But Thomas appears in two other places in John’s Gospel. One is at the last meal that Jesus shared with his followers, when Thomas asks Jesus a question: “Lord, we do not know where you are going. How can we know the way?” This question provokes one of the most well-known sayings of Jesus: “I am the way, and the truth, and the life. No one comes to the Father except through me. If you know me, you will know my Father also. From now on you do know him and have seen him.” (John 14:5-7). It is thanks to Thomas that we have this saying of Jesus!
The other time that Thomas is mentioned in this Gospel provides us with another insight into the character of Thomas. He appears early on, in the story of the raising of Lazarus from the dead, as told in chapter 11 of John’s Gospel. In that story, we encounter a rather different Thomas. In that incident, Thomas was a man on a mission who was filled with faith. He spoke with Jesus with the intensity of a fervent believer. He declared that he was prepared to follow Jesus, whatever it cost him.
Faced with a request to travel to Bethany, near Jerusalem, because of the death of Lazarus, Jesus and his followers discuss whether they should make this trip. John’s Gospel tells us that the message of Jesus was so provocative to the southerners in Judea, that they had already mounted a number of attempts to stone him (John 8:59, 10:31).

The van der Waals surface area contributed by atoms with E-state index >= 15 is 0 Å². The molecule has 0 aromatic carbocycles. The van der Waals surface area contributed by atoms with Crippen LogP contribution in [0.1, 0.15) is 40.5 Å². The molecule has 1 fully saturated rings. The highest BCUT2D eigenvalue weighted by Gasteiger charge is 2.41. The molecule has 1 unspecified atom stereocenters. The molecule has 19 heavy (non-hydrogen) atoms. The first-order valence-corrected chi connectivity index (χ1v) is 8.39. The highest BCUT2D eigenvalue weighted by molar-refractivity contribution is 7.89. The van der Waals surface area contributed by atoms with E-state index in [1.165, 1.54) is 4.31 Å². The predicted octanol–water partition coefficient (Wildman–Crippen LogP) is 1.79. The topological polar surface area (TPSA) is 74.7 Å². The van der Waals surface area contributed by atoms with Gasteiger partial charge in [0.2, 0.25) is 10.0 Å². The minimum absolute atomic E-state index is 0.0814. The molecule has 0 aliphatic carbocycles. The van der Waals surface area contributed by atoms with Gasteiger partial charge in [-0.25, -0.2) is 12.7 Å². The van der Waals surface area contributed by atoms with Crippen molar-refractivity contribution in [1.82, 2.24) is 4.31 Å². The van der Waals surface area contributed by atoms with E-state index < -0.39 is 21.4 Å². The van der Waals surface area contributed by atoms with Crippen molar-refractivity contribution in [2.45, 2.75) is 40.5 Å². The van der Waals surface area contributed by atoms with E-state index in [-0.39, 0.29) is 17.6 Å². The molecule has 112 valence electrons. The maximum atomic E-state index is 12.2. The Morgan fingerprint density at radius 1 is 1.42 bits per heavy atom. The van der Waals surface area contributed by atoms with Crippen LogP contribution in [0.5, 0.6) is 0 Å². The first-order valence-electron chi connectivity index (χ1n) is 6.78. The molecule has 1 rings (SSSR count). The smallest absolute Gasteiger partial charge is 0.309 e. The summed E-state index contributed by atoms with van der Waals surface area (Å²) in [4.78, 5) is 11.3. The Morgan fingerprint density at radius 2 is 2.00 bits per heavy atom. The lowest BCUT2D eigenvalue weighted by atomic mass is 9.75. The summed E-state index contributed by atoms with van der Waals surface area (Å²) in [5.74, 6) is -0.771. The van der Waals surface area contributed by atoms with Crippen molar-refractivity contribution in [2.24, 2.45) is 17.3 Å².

So the disciples were convinced that if Jesus travelled close to Jerusalem, he would be walking to his death. What to do, they wonder, when this urgent message comes from friends in Bethany: “Lazarus is dead; please come; we need you here!” (John 11:1-8).
At that moment, Thomas springs into action. There is no doubt about it, he declares: Jesus needs to go there; and the disciples need to go with him. “We need to get moving! Come on, why are we waiting?” And from the mouth of Thomas come these incredible words: “We should go too, and die with him” (John 11:16).
Thomas utters the excitable words of a zealous follower of Jesus; he gives a fervent declaration of commitment and trust in the one who had been his guide for many months now. Thomas was not paralysed by fear, not distressed by doubt; here, Thomas was fired up by faith, and committed to a journey that could well lead to death. If Jesus, our master, is going to die—then we, too, should be prepared to die with him! (See https://johntsquires.com/2020/03/23/yes-lord-i-believe-even-in-the-midst-of-all-of-this-john-11/)